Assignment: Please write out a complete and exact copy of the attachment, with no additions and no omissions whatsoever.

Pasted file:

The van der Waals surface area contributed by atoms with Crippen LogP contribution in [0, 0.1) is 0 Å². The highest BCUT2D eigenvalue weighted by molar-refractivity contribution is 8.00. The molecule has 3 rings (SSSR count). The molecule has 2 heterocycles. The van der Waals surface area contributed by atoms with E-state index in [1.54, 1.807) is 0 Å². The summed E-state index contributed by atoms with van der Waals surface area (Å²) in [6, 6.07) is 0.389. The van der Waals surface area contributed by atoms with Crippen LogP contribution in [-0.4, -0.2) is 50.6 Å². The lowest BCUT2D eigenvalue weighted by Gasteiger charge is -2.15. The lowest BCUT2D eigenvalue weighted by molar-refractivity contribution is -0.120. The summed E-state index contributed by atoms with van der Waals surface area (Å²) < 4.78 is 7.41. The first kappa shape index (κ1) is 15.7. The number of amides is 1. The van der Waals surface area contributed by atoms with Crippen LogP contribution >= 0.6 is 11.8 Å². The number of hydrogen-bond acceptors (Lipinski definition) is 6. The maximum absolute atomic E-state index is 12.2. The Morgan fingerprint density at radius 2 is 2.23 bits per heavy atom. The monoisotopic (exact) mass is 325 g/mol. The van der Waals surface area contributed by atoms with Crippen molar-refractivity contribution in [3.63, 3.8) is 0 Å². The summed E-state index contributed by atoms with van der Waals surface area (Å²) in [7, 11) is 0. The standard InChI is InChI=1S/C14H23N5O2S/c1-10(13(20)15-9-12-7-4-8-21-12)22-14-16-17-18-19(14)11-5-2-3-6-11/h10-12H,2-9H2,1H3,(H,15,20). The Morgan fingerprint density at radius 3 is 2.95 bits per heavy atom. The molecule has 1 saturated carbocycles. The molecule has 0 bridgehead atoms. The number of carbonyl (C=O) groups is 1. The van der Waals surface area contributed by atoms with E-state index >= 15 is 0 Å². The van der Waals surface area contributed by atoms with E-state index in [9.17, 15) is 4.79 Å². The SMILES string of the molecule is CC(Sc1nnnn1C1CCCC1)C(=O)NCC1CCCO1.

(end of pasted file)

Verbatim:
The van der Waals surface area contributed by atoms with Crippen LogP contribution in [0, 0.1) is 0 Å². The highest BCUT2D eigenvalue weighted by molar-refractivity contribution is 8.00. The molecule has 3 rings (SSSR count). The molecule has 2 heterocycles. The van der Waals surface area contributed by atoms with E-state index in [1.54, 1.807) is 0 Å². The summed E-state index contributed by atoms with van der Waals surface area (Å²) in [6, 6.07) is 0.389. The van der Waals surface area contributed by atoms with Crippen LogP contribution in [-0.4, -0.2) is 50.6 Å². The lowest BCUT2D eigenvalue weighted by Gasteiger charge is -2.15. The lowest BCUT2D eigenvalue weighted by molar-refractivity contribution is -0.120. The summed E-state index contributed by atoms with van der Waals surface area (Å²) < 4.78 is 7.41. The first kappa shape index (κ1) is 15.7. The number of amides is 1. The van der Waals surface area contributed by atoms with Crippen LogP contribution >= 0.6 is 11.8 Å². The number of hydrogen-bond acceptors (Lipinski definition) is 6. The maximum absolute atomic E-state index is 12.2. The Morgan fingerprint density at radius 2 is 2.23 bits per heavy atom. The monoisotopic (exact) mass is 325 g/mol. The van der Waals surface area contributed by atoms with Crippen molar-refractivity contribution in [3.63, 3.8) is 0 Å². The summed E-state index contributed by atoms with van der Waals surface area (Å²) in [7, 11) is 0. The standard InChI is InChI=1S/C14H23N5O2S/c1-10(13(20)15-9-12-7-4-8-21-12)22-14-16-17-18-19(14)11-5-2-3-6-11/h10-12H,2-9H2,1H3,(H,15,20). The Morgan fingerprint density at radius 3 is 2.95 bits per heavy atom. The molecule has 1 saturated carbocycles. The molecule has 0 bridgehead atoms. The number of carbonyl (C=O) groups is 1. The van der Waals surface area contributed by atoms with E-state index >= 15 is 0 Å². The van der Waals surface area contributed by atoms with E-state index in [9.17, 15) is 4.79 Å². The SMILES string of the molecule is CC(Sc1nnnn1C1CCCC1)C(=O)NCC1CCCO1.